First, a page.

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Women Unite to Condemn Democratic Involvement in Bill Maher’s Scheduled Appearance

Susan Britt



By Susan Britt
Alabama Political Reporter

On Thursday, twenty-four conservative women’s groups from around the state of Alabama met with two Republican state representatives to hold a protest in Montgomery against what was to be a keynote speech to be given by Bill Maher at the Democrat fundraiser preceding his performance. Maher is the host of HBO’s Real Time with Bill Maher,

“This has brought conservative women from across that state from as far north as the Shoals to as far south as Mobile. We have come together, united together as Republican women as conservative women. We also have Tea Party groups that are represented here today,” said Stephanie Smith, Alabama Federation of Republican Women told the crowd.

She continued, “The reason for the entire event was to call to attention the fact that the Alabama Democrat Party was seeking to profit from Bill Maher’s hate speech. We wanted to call the people of Alabama’s attention to that and make sure that they knew who the Alabama Democrat Party was associating with, and to express both our displeasure and make sure that everyone knew what we knew which was that we stand for people being treated well.”

Maher has on several occasions referred to Former GOP Governor and Vice Presidential Candidate Sarah Palin, using the C word and well as other inflammatory remarks. He also referred to Tuesday’s Alabama Primary as “Toothless Tuesday.”

By the time of the event, Maher’s appearance at the Democrat fundraiser had retracted saying that Maher would not appear at the event only the scheduled show following.

“So, the Democratic Party has listened to that and withdrawn them as their speaker. We just say congratulations and thank you for your hard work,” said said Rep. Terri Collins (R-Decatur).

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Comedian Bill Maher is scheduled to appear at the Von Braun Civic Center (VBCC) on Saturday, March 17 at 8:00 p.m.

Maher is a controversial comedian who constantly makes demeaning remarks about Republican woman on his weekly show. A nationwide backlash has ensued since Maher is a $1 million donor to the “pro-Obama Super PAC.”

President Obama admonished Rush Limbaugh for remarks made on his radio show concerning Sandra Fluke, but refused to admonish Maher for his repeated insults toward woman of the GOP . As a result, much controversy has erupted as demands for the super PAC to return Maher’s money have gone unanswered. Limbaugh apologized to Fluke for his statements, Maher never has.


The tickets for the fundraiser show a picture of Maher. Titled “An Evening with Bill Maher” the ticket purchase price of $100 includes the Democrat reception as well as a admission to Maher’s show.

“Bill Maher stands behind the fact that he is a comedian and excuses himself the liberty of using vulgarities and slanderous remarks against females, especially elected Republican females, such as Alaskan Governor Sarah Palin and former presidential candidate Michelle Bachman. But when someone donates $1 million to the re-election campaign of President Barack Obama he steps out of that entertainer roll and right into the political category,” said Rep. Becky Nordgren (R-Gadsden). “Among the people I know that are Democrats, they don’t think it is appropriate either in the state of Alabama.”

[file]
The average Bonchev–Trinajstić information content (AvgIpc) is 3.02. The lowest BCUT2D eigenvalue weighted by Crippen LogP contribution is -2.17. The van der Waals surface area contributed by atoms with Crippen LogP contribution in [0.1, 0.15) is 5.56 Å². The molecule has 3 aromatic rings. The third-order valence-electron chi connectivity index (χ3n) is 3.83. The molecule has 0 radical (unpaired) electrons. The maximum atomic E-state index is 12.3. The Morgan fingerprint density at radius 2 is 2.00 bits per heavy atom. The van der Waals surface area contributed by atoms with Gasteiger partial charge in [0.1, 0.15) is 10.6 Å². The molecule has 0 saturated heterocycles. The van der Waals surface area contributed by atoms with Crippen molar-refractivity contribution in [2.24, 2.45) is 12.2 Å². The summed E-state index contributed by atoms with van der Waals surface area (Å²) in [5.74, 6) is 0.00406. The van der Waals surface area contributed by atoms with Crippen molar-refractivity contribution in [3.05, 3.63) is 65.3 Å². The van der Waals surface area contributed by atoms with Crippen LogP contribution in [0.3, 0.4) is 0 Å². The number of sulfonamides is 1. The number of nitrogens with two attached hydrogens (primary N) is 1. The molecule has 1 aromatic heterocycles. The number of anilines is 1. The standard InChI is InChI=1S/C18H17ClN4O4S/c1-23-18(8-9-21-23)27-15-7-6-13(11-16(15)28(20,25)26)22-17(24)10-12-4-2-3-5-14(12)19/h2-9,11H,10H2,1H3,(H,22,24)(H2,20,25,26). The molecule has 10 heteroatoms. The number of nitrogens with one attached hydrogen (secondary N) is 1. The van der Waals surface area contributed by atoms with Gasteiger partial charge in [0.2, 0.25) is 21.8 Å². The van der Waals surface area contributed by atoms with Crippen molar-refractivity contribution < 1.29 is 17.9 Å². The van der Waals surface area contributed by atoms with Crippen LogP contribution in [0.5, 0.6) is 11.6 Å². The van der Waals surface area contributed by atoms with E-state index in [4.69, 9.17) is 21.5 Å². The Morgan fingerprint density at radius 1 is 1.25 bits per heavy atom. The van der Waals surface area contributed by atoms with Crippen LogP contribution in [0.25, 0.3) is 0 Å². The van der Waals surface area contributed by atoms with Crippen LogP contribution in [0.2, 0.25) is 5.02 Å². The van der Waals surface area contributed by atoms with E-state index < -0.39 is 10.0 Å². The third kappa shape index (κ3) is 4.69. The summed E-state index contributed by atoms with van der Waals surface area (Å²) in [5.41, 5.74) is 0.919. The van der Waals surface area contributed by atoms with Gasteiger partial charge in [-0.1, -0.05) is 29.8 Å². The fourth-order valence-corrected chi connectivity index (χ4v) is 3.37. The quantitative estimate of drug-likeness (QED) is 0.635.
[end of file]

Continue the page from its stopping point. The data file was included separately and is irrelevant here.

I think it is totally inappropriate for the Democrat party to embrace him and make a profit off him. Instead of debating the issues he’s just name-calling.

Democrat Party officials say that Maher was not scheduled to appear at the reception and that they are not making money off of the Maher event but simply purchased a block of tickets and resold them.

Dr. Gina Louden, WYDE 101.1 in her speech sent a warning to the Alabama Democratic Party, “We will be watching. We were watching in this case.”



Zeta poses potential threat to Alabama Gulf Coast

Brandon Moseley



The National Hurricane Center is predicting that Tropical Storm Zeta will come ashore somewhere between Louisiana and the Florida Panhandle at or near hurricane strength later this week.

Hurricanes/tropical storms can and do change direction in the Gulf of Mexico; but at this point the forecast is for it to come ashore at or near the eastern Louisiana Gulf Coast. The storm could be felt along the Alabama Gulf Coast, which is still in the process of recovering from Hurricane Sally in September.

All Alabamians, but particularly residents of Mobile and Baldwin Counties are being urged to continue to monitor the progress and track of Zeta as it leaves the Yucatan Peninsula and enters the northern Gulf of Mexico. The storm is expected to bring storm surge, heavy winds, heavy rainfall, and isolated tornados wherever it comes ashore.

ABC 33/40 Birmingham television meteorologist James Spann said that Zeta should be a hurricane by early this morning as it approaches the tip of the Yucatan Peninsula. As Zeta moves into the northern Gulf of Mexico Wednesday, it should drop below hurricane strength again due to increasing shear and the cooler shelf waters. The NHC is forecasting Zeta to arrive on the Southeast Louisiana coast late Wednesday or Wednesday night.

Zeta is expected to bring widespread rain across Alabama after midnight Tuesday night, and Wednesday will be wet with rain much of the day. The rain will continue into Wednesday night, and will end from west to east during the day on Thursday. Rain amounts could be between one and three inches for most of inland Alabama. For now, no major flooding issues are expected in Alabama.

State officials are continuing to monitor Zeta. At this point, there are no plans to request evacuations of Alabama residents; but residents of coastal Alabama and low lying areas should pay close attention to emergency management authorities as the storm potentially approaches.

2020 has had more named storms and hurricanes than any year on record.

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We are near “a dangerous tipping point” with coronavirus: former FDA head

Brandon Moseley



11,729 Alabamians were diagnosed with the novel strain of the coronavirus, SARS-CoV-2, in the past seven days, by far the worst week in the month of October. So far 29,654 Alabamians have been diagnosed with the coronavirus during the month of October. That is already higher than the entire month of September, in which the state had just 28,643 cases in the entire month.